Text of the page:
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ERIC Number: EJ961639
Record Type: Journal
Publication Date: 2012
Pages: 10
Abstractor: As Provided
Reference Count: 17
ISBN: N/A
ISSN: ISSN-0040-0912
Predicting Career Advancement with Structural Equation Modelling
Heimler, Ronald; Rosenberg, Stuart; Morote, Elsa-Sofia
Education & Training, v54 n2-3 p85-94 2012
Purpose: The purpose of this paper is to use the authors' prior findings concerning basic employability skills in order to determine which skills best predict career advancement potential. Design/methodology/approach: Utilizing survey responses of human resource managers, the employability skills showing the largest relationships to career advancement were used in a regression analysis. The regression results generated structural equation models. Findings: According to human resource managers, leadership skills and information technology skills needed for job performance were shown to be significant contributors to recent graduates' career advancement potential. Work ethic and critical thinking skills were found to be closely linked with leadership skills. Additionally, management skills, leadership skills, and basic literacy and numeracy skills received from recent graduates by their employers were found to be the strongest predictors of graduates' career advancement potential. Research limitations/implications: The research study was limited to graduates, faculty, and recruiters at a business school in southern California. Further studies can determine whether differences in attitudes from those found in this study might exist. Practical implications: It is important that students develop basic employability skills prior to entering the workforce, since remedial training on the job could impede career advancement. Social implications: Those graduates who show deficiencies in the skills that are viewed by employers to be predictors of advancement are likely to experience difficulties with career growth. Originality/value: The first part of this study utilized a triangular approach to survey three distinct groups of respondents--graduates, the faculty who taught them, and the human resource managers who recruited them--concerning their attitudes toward basic employability skills. In this second part of the study, the novelty utilized was structural equation modelling, which highlighted those skills that are most critical to career advancement. (Contains 2 figures.)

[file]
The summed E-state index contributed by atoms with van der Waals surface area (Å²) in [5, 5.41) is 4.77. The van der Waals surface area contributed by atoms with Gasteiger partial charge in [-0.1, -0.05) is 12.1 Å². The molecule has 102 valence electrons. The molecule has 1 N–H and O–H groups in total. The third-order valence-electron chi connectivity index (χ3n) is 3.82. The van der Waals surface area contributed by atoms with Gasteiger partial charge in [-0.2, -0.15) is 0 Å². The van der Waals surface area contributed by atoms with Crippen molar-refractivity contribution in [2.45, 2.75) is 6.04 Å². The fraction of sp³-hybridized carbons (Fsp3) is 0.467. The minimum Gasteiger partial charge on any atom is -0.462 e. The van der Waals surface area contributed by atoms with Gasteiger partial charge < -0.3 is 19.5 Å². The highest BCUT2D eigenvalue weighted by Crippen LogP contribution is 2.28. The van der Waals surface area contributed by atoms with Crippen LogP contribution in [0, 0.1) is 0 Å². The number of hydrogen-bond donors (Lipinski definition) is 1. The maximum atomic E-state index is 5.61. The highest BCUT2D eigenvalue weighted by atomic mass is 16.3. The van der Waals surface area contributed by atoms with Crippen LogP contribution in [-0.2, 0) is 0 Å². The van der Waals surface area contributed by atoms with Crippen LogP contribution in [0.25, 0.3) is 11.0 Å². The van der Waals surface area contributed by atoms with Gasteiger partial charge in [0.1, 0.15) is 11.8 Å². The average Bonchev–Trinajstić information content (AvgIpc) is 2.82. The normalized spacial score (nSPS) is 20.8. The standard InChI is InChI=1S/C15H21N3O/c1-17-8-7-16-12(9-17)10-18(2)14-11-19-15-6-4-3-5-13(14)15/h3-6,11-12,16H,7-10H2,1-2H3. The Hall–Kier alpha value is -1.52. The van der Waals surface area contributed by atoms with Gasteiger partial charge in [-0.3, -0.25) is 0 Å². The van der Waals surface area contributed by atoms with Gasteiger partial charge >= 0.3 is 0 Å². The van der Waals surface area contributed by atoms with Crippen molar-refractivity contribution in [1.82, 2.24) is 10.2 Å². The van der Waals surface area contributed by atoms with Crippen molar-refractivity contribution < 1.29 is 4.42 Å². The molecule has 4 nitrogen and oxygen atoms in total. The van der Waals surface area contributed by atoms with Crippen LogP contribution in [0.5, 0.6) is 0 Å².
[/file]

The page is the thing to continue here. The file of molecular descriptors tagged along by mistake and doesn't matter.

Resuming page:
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Publication Type: Journal Articles; Reports - Research
Education Level: Higher Education
Audience: N/A
Language: English
Sponsor: N/A
Authoring Institution: N/A
Identifiers - Location: California